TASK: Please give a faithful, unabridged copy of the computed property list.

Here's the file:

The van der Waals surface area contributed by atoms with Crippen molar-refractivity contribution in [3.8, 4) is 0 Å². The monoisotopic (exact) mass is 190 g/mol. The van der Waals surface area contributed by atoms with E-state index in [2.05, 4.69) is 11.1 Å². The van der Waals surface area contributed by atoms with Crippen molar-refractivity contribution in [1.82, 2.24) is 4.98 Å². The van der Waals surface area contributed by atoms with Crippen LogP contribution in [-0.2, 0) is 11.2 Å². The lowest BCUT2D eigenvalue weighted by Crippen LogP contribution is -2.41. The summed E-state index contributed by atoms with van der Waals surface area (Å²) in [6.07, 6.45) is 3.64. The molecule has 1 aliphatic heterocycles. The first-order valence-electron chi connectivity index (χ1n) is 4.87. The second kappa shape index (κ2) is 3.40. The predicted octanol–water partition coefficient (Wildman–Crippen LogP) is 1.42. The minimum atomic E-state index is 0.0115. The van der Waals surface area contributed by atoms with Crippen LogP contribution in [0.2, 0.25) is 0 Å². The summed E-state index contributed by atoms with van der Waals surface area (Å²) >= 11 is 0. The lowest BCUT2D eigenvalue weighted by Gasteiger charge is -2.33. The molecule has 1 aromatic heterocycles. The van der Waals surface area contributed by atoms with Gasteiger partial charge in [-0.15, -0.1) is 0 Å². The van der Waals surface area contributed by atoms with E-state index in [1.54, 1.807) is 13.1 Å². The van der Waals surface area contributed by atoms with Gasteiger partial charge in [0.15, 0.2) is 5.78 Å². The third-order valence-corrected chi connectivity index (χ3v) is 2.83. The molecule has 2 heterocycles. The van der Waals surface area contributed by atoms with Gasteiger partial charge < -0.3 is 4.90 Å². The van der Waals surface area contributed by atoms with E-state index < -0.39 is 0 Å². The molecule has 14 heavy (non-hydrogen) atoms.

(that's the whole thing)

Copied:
The van der Waals surface area contributed by atoms with Crippen molar-refractivity contribution in [3.8, 4) is 0 Å². The monoisotopic (exact) mass is 190 g/mol. The van der Waals surface area contributed by atoms with E-state index in [2.05, 4.69) is 11.1 Å². The van der Waals surface area contributed by atoms with Crippen molar-refractivity contribution in [1.82, 2.24) is 4.98 Å². The van der Waals surface area contributed by atoms with Crippen LogP contribution in [-0.2, 0) is 11.2 Å². The lowest BCUT2D eigenvalue weighted by Crippen LogP contribution is -2.41. The summed E-state index contributed by atoms with van der Waals surface area (Å²) in [6.07, 6.45) is 3.64. The molecule has 1 aliphatic heterocycles. The first-order valence-electron chi connectivity index (χ1n) is 4.87. The second kappa shape index (κ2) is 3.40. The predicted octanol–water partition coefficient (Wildman–Crippen LogP) is 1.42. The minimum atomic E-state index is 0.0115. The van der Waals surface area contributed by atoms with Crippen LogP contribution in [0.2, 0.25) is 0 Å². The summed E-state index contributed by atoms with van der Waals surface area (Å²) >= 11 is 0. The lowest BCUT2D eigenvalue weighted by Gasteiger charge is -2.33. The molecule has 1 aromatic heterocycles. The van der Waals surface area contributed by atoms with Gasteiger partial charge in [-0.15, -0.1) is 0 Å². The van der Waals surface area contributed by atoms with E-state index in [1.54, 1.807) is 13.1 Å². The van der Waals surface area contributed by atoms with Gasteiger partial charge in [0.15, 0.2) is 5.78 Å². The third-order valence-corrected chi connectivity index (χ3v) is 2.83. The molecule has 2 heterocycles. The van der Waals surface area contributed by atoms with Gasteiger partial charge < -0.3 is 4.90 Å². The van der Waals surface area contributed by atoms with E-state index < -0.39 is 0 Å². The molecule has 14 heavy (non-hydrogen) atoms.